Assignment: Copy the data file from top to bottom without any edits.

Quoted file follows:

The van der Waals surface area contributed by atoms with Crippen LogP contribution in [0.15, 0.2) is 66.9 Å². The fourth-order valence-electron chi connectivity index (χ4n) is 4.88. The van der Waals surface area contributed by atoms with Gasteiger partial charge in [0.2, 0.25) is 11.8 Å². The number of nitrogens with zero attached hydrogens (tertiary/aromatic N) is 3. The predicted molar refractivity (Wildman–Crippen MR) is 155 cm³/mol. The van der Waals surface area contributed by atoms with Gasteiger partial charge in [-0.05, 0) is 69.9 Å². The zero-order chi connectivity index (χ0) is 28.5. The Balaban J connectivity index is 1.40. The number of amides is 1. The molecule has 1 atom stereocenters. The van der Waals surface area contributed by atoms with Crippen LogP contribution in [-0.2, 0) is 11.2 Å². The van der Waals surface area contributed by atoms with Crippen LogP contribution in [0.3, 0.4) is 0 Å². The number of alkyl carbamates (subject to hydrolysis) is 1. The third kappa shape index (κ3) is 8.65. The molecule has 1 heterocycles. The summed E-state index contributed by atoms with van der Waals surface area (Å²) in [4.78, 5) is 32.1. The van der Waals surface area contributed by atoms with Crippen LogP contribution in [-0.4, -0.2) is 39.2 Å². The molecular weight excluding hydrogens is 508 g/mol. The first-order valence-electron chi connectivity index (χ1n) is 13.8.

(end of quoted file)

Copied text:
The van der Waals surface area contributed by atoms with Crippen LogP contribution in [0.15, 0.2) is 66.9 Å². The fourth-order valence-electron chi connectivity index (χ4n) is 4.88. The van der Waals surface area contributed by atoms with Gasteiger partial charge in [0.2, 0.25) is 11.8 Å². The number of nitrogens with zero attached hydrogens (tertiary/aromatic N) is 3. The predicted molar refractivity (Wildman–Crippen MR) is 155 cm³/mol. The van der Waals surface area contributed by atoms with Gasteiger partial charge in [-0.05, 0) is 69.9 Å². The zero-order chi connectivity index (χ0) is 28.5. The Balaban J connectivity index is 1.40. The number of amides is 1. The molecule has 1 atom stereocenters. The van der Waals surface area contributed by atoms with Crippen LogP contribution in [-0.2, 0) is 11.2 Å². The van der Waals surface area contributed by atoms with Crippen LogP contribution in [0.3, 0.4) is 0 Å². The number of alkyl carbamates (subject to hydrolysis) is 1. The third kappa shape index (κ3) is 8.65. The molecule has 1 heterocycles. The summed E-state index contributed by atoms with van der Waals surface area (Å²) in [4.78, 5) is 32.1. The van der Waals surface area contributed by atoms with Crippen LogP contribution in [-0.4, -0.2) is 39.2 Å². The molecular weight excluding hydrogens is 508 g/mol. The first-order valence-electron chi connectivity index (χ1n) is 13.8.